UK - The Pensions Regulator has signalled its intention to take a tougher stance on defined contribution (DC) pensions governance, with a particular focus on retirement options and processes and employer engagement.
In the statement entitled Engaged employers and informed retirement choices: key to good outcomes for members of DC pensions, TPR revealed it is focusing on these two aspects of DC provision following the impact of the current economic downturn on asset values and the "imminence of the 2012 reforms".
It claimed a "key priority" going forward is to ensure trustees and providers are enabling members about to retire to make the right choices, such as allowing members access to the open market option (OMO) for annuity purchases.
TPR revealed research from its 2009 governance survey - to be published later this year - showed only a third of trust-based DC schemes have reviewed their retirement processes in the last year, and another third have not reviewed them for three years while in some cases scheme have never looked at their retirement processes.
To address this issue, the regulator has updated its member leaflet on retirement choices to help trustees ensure their pre-retirement literature is "of a good standard", and revealed it is "reviewing the retirement processes and literature in a sample of trust-based DC schemes" and if it identifies any shortcomings it will expect trustees to make improvements.
But it warned: "If appropriate action is not taken, we will use our enforcement powers if necessary."
On the issue of employer engagement, TPR acknowledged employer concerns regarding the provision of pension information and revealed a joint guide from TPR and the Financial Services Authority (FSA) - which has responsibility for contract-based DC schemes - will be published shortly informing employers of how and what they can tell staff about the scheme and how the right governance structures can be implemented.
It added: "We encourage trustees, employers, providers and advisers to ensure they have clearly defined responsibilities for the governance and management of occupational pension arrangements," which include reviewing scheme administration, investment options and communications, although recent research by Watson Wyatt suggested certain constraints were stopping trustees from focusing on 'qualitative governance' issues. (See earlier IPE article: DC trustees forced to focus on admin)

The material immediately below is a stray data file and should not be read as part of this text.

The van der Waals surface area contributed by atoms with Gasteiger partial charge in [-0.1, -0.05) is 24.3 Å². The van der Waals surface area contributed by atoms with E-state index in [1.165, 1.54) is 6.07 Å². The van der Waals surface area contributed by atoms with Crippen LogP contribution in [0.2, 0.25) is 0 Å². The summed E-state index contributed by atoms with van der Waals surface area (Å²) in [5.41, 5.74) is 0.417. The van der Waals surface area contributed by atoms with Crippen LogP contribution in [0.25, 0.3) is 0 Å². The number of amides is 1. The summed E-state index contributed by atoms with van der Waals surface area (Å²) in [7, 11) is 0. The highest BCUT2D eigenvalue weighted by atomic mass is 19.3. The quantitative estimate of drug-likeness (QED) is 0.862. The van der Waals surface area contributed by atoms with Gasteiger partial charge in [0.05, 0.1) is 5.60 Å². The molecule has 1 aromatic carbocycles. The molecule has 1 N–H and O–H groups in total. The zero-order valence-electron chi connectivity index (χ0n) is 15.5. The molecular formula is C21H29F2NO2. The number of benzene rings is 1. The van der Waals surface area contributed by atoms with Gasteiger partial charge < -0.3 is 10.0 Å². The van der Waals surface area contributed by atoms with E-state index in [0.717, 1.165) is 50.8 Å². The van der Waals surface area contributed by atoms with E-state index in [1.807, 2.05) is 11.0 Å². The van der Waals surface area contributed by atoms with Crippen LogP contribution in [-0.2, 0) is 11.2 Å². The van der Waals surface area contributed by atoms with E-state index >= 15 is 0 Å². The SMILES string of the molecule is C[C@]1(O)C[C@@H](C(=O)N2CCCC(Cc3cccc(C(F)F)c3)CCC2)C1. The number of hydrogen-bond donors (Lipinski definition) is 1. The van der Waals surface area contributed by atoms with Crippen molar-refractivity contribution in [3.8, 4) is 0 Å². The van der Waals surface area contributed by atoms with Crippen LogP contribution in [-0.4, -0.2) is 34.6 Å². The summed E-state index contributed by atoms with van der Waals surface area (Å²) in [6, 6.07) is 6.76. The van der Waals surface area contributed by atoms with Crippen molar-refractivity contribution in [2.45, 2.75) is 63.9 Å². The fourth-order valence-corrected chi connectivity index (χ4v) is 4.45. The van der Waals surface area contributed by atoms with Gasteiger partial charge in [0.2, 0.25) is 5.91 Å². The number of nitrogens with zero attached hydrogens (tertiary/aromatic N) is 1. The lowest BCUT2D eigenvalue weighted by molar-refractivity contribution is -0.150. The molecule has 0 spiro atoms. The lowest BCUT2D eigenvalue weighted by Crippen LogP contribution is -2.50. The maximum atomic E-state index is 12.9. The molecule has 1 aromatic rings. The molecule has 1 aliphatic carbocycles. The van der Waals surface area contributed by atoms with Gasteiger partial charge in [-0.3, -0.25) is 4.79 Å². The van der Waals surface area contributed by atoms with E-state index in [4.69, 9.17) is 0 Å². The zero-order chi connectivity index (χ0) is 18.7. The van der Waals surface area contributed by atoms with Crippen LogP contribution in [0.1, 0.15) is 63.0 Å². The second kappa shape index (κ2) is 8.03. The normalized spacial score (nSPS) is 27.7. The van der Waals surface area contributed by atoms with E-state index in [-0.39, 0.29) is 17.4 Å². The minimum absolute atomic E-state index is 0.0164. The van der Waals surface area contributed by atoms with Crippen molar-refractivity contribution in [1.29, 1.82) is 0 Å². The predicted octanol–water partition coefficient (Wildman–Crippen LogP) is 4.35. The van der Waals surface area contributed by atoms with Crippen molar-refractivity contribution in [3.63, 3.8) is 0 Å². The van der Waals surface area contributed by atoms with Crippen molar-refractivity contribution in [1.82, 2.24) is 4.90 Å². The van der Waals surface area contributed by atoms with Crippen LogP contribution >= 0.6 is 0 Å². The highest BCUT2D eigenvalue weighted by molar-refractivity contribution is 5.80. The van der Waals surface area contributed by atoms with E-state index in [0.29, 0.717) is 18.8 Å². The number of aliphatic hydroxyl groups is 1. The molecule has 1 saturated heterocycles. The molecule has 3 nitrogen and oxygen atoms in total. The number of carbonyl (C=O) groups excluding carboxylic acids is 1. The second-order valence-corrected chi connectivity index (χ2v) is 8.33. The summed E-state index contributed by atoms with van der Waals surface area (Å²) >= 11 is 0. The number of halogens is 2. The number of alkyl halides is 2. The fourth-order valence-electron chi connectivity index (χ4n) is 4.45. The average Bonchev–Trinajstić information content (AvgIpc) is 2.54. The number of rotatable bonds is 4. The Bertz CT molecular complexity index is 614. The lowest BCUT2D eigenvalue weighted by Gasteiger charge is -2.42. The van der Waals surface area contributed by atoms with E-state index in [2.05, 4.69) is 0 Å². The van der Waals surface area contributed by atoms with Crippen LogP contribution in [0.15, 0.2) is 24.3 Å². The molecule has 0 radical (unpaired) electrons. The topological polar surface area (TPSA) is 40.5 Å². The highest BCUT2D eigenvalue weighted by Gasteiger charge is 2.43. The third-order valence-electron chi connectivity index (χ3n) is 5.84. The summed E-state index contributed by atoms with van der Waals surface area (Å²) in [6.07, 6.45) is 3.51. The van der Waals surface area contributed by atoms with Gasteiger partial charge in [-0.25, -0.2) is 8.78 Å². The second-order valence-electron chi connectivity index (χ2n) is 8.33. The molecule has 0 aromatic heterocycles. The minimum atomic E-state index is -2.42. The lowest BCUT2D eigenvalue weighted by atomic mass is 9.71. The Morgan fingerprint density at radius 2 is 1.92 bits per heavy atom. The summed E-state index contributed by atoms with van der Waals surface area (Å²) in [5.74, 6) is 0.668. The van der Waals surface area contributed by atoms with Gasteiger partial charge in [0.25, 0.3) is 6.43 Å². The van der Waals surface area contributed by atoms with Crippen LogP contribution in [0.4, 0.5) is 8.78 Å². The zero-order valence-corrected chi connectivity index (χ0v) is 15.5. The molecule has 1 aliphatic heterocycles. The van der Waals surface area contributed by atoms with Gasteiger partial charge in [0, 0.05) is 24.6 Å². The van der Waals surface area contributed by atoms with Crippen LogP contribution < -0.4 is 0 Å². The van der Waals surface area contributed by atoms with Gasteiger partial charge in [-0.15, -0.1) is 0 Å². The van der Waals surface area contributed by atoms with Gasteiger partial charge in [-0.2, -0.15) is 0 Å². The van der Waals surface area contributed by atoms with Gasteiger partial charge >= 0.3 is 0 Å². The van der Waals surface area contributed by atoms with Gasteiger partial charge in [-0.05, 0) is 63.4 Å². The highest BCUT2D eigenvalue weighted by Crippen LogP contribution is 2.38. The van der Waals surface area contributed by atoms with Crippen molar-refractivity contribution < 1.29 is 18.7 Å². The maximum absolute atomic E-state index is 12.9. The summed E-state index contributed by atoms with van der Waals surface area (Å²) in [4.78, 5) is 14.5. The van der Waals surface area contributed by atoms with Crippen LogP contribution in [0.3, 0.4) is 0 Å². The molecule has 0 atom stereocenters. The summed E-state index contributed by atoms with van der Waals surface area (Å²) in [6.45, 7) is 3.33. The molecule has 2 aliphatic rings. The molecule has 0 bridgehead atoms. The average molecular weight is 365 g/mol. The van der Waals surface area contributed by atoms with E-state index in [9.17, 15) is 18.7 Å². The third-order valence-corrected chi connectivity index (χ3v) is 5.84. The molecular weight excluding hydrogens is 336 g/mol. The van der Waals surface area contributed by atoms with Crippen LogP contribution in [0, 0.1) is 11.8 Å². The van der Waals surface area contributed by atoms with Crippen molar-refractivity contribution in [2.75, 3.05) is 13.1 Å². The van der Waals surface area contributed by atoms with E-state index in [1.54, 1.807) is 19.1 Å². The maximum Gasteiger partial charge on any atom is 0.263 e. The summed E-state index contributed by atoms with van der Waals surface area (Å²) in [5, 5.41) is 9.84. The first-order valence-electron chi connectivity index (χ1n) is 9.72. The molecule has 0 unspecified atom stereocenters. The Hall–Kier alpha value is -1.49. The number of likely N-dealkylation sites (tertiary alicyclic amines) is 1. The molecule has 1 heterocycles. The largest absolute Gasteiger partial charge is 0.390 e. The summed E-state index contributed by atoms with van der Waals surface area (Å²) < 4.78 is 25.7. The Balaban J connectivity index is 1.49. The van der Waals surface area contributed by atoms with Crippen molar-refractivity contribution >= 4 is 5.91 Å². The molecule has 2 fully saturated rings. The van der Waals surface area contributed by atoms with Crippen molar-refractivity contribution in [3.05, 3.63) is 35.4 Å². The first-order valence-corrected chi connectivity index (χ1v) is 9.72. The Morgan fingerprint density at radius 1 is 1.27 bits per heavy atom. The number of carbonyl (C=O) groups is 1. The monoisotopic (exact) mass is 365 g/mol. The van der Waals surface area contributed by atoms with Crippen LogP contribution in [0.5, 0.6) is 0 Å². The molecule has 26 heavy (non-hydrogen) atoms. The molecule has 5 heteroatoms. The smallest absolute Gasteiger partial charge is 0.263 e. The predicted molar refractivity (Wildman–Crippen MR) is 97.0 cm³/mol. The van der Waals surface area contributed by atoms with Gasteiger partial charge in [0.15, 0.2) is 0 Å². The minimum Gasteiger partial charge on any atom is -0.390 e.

Tony Hobman, chief executive of TPR, said: "It is more important than ever in these challenging economic times for members to make the right decisions to maximise value for money at retirement.
"Our work on DC will enable trustees, employers, advisers and providers to improve the outcomes for DC members. In the run-up to 2012 we are focusing on providing more education to assist employers with their pension provision and are looking at the standards in key processes for DC pensions. We are willing to enforce better practice, if we need to," he added.
Commenting on the developments, Rachel Vahey, head of pensions development at Aegon UK, said: "Encouraging employer involvement can have huge benefits for scheme members. However, TPR should be aware of the constraints and challenges some, especially smaller, employers face. A regulatory approach that recognises this and doesn't enforce a one-size-fits-all framework would be welcome."
She warned it would be a "hollow success" to force small employers to do things they are reluctant, or not well-placed, to do in the interests of protecting members' benefits, only for these employers to lose their commitment to providing good pensions.
TPR's statement coincided with the publication of its first analysis of the DC trust-based landscape - 'DC Trust: A presentation of scheme return data' - which complements the 'Purple Book' of defined benefit (DB) pension data by giving a "snapshot of the current shape of DC trust-based provision".
Findings showed there are 5,800 trust-based DC schemes with more than 12 members at the end of 2008, of which 22% are hybrid schemes, although the majority of schemes, 69%, have less than 100 members.
In total, DC-style membership reached 2.37 million, with 56% of these listed as deferred members and 4% as pensioners - those who take an annuity in the name of the scheme - although overall 54% of the schemes are open to new members and 70% still allow future contributions.
The average annual contribution per active member is around £4,400 (€5,106), with the total annual figure reaching £2.1bn, although the average employer to employee contribution ratio is 26% from members and 74% from employers. For the largest schemes the employer contribution rises to 84% but then falls to 64% in schemes where membership is below 100.
Of the 100 largest DC schemes, 59 are hybrid-dual section, 82 are open to new members and 97 still allow future contributions, while at the other extreme there were 50,300 DC schemes with less than 12 members registered with TPR, of which only 300 were hybrid or dual section schemes, while 80% were open to new members and 85% allowed future contributions.
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